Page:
The Musée d’Ennery: a Trove of Japanese Treasures

12.01.2019

WordsManon Baeza

Courtesy of musée d'Ennery

The Musée d’Ennery, a former private mansion owned by Clémence and Adophe Philippe d’Ennery, is a real time machine for visitors, allowing them to step back in time and discover a unique, rare collection.

Located in Paris’s 16th arrondissement, not far from the Arc de triomphe, this museum offers a different view of Japanese history and aesthetics. Hundreds of ceramics, masks, netsuke and porcelain objects can be found in magnificent Vietnamese wooden cabinets, some of which have been reassembled with sculptures. Some of the display cases are adorned with fish, recalling Japanese temples.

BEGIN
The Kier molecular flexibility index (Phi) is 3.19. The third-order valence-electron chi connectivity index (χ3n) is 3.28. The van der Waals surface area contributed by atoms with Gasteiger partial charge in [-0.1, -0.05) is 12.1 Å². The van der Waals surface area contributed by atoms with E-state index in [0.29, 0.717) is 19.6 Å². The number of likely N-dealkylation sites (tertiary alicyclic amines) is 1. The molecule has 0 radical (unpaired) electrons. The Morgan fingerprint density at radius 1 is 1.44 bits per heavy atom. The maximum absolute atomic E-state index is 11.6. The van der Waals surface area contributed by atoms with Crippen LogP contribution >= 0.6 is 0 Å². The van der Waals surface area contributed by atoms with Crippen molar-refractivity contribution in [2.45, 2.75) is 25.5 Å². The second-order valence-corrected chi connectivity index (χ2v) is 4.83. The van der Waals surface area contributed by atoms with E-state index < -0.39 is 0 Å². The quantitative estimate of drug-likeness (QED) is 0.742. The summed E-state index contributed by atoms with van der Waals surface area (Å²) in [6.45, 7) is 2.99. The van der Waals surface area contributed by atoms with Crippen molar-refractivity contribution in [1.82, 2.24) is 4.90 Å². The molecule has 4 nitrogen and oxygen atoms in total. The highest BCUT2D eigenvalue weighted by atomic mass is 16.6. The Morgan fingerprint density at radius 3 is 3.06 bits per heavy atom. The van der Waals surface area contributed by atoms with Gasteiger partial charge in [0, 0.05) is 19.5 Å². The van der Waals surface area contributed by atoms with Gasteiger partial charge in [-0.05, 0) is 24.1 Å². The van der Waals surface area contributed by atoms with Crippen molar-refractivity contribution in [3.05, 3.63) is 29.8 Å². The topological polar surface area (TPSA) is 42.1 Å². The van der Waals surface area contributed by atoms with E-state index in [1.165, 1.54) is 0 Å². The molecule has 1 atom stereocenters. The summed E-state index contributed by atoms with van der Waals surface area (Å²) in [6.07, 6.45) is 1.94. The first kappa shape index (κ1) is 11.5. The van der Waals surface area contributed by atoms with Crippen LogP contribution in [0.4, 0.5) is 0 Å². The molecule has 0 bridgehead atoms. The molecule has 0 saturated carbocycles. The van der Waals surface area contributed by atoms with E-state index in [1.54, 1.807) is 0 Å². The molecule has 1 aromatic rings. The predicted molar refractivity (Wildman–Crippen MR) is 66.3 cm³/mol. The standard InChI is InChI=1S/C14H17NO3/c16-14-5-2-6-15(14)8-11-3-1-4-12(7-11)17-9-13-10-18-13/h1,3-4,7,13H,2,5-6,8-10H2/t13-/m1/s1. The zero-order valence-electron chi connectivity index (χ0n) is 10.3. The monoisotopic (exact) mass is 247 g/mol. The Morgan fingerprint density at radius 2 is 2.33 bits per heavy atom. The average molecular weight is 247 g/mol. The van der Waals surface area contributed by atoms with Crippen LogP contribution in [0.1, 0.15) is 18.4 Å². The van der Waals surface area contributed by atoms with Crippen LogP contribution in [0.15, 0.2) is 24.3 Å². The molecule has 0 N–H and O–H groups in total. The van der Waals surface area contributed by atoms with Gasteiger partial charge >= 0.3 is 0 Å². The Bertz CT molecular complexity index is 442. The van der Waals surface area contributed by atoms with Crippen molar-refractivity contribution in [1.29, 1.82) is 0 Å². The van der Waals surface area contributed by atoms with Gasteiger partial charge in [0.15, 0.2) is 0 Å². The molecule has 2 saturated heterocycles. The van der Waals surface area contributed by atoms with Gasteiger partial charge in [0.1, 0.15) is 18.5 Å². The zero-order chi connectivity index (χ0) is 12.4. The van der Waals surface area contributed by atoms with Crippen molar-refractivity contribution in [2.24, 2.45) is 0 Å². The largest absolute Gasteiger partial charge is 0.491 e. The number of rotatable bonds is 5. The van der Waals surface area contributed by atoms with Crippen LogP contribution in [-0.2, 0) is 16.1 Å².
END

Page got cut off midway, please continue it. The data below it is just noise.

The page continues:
The Musée d’Ennery represents the taste of an era and, more particularly, of Clémence d’Ennery. ‘All her life, she wanted to recreate a magical environment, like a theatre set’, explains Michel Maucuer, curator of the Japan section of the museum. There are almost 3000 pieces, each one more phantasmagorical than the last. ‘The International Netsuke Society often come here, almost like a pilgrimage’, Maucuer reveals.

This museum is ‘designed for delectation and delight’ and displays, in an incredible architectural setting, some unique masterpieces. The museum is only open by reservation on Saturday morning, so booking is essential for those who wish to visit, as it holds a maximum of just 19 people at once.

Courtesy of musée d'Ennery

Courtesy of musée d'Ennery

Courtesy of musée d'Ennery

Courtesy of musée d'Ennery

Musée d'Ennery

59 avenue Foch 75116 Paris

01 56 52 54 33

www.guimet.fr